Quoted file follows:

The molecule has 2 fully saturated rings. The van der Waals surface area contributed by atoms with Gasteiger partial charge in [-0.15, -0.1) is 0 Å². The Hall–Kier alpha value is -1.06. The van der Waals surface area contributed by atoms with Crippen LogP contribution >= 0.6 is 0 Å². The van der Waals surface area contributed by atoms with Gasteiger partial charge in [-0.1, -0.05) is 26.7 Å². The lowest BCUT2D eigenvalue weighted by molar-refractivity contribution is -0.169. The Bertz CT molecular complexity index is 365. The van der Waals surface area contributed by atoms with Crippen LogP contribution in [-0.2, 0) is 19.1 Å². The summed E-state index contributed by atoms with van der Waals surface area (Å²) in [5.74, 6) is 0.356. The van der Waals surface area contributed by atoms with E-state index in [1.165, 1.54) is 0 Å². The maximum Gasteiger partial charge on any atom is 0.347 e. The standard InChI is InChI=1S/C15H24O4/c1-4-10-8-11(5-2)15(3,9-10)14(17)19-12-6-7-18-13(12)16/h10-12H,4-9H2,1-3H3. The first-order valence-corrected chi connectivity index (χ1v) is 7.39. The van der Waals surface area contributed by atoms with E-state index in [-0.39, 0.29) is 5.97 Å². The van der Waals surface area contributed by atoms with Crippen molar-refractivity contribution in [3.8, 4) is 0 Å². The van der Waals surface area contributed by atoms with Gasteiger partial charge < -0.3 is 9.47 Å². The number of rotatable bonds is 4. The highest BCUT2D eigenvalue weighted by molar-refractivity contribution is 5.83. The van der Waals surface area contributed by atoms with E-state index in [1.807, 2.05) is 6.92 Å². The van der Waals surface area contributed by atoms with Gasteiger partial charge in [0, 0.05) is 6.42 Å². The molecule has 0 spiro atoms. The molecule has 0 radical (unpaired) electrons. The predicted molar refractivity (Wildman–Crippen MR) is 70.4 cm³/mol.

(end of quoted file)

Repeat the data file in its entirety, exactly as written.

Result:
The molecule has 2 fully saturated rings. The van der Waals surface area contributed by atoms with Gasteiger partial charge in [-0.15, -0.1) is 0 Å². The Hall–Kier alpha value is -1.06. The van der Waals surface area contributed by atoms with Crippen LogP contribution >= 0.6 is 0 Å². The van der Waals surface area contributed by atoms with Gasteiger partial charge in [-0.1, -0.05) is 26.7 Å². The lowest BCUT2D eigenvalue weighted by molar-refractivity contribution is -0.169. The Bertz CT molecular complexity index is 365. The van der Waals surface area contributed by atoms with Crippen LogP contribution in [-0.2, 0) is 19.1 Å². The summed E-state index contributed by atoms with van der Waals surface area (Å²) in [5.74, 6) is 0.356. The van der Waals surface area contributed by atoms with E-state index in [1.165, 1.54) is 0 Å². The maximum Gasteiger partial charge on any atom is 0.347 e. The standard InChI is InChI=1S/C15H24O4/c1-4-10-8-11(5-2)15(3,9-10)14(17)19-12-6-7-18-13(12)16/h10-12H,4-9H2,1-3H3. The first-order valence-corrected chi connectivity index (χ1v) is 7.39. The van der Waals surface area contributed by atoms with E-state index in [-0.39, 0.29) is 5.97 Å². The van der Waals surface area contributed by atoms with Crippen molar-refractivity contribution in [3.8, 4) is 0 Å². The van der Waals surface area contributed by atoms with Gasteiger partial charge < -0.3 is 9.47 Å². The number of rotatable bonds is 4. The highest BCUT2D eigenvalue weighted by molar-refractivity contribution is 5.83. The van der Waals surface area contributed by atoms with E-state index in [1.807, 2.05) is 6.92 Å². The van der Waals surface area contributed by atoms with Gasteiger partial charge in [0, 0.05) is 6.42 Å². The molecule has 0 spiro atoms. The molecule has 0 radical (unpaired) electrons. The predicted molar refractivity (Wildman–Crippen MR) is 70.4 cm³/mol.